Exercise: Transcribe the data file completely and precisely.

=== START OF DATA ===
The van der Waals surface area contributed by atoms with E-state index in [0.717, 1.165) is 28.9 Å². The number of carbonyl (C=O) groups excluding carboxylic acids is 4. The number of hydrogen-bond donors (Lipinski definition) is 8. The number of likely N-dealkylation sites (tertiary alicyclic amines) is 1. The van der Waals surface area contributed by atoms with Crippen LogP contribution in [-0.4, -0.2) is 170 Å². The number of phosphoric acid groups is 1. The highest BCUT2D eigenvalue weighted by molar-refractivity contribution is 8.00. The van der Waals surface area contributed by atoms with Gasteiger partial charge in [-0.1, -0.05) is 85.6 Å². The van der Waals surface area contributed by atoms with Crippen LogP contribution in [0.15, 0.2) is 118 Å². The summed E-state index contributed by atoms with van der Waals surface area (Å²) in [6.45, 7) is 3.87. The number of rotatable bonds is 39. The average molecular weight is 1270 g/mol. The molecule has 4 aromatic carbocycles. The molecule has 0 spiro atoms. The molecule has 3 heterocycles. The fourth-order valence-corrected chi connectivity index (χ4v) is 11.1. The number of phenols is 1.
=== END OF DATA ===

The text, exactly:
The van der Waals surface area contributed by atoms with E-state index in [0.717, 1.165) is 28.9 Å². The number of carbonyl (C=O) groups excluding carboxylic acids is 4. The number of hydrogen-bond donors (Lipinski definition) is 8. The number of likely N-dealkylation sites (tertiary alicyclic amines) is 1. The van der Waals surface area contributed by atoms with Crippen LogP contribution in [-0.4, -0.2) is 170 Å². The number of phosphoric acid groups is 1. The highest BCUT2D eigenvalue weighted by molar-refractivity contribution is 8.00. The van der Waals surface area contributed by atoms with Gasteiger partial charge in [-0.1, -0.05) is 85.6 Å². The van der Waals surface area contributed by atoms with Crippen LogP contribution in [0.15, 0.2) is 118 Å². The summed E-state index contributed by atoms with van der Waals surface area (Å²) in [6.45, 7) is 3.87. The number of rotatable bonds is 39. The average molecular weight is 1270 g/mol. The molecule has 4 aromatic carbocycles. The molecule has 0 spiro atoms. The molecule has 3 heterocycles. The fourth-order valence-corrected chi connectivity index (χ4v) is 11.1. The number of phenols is 1.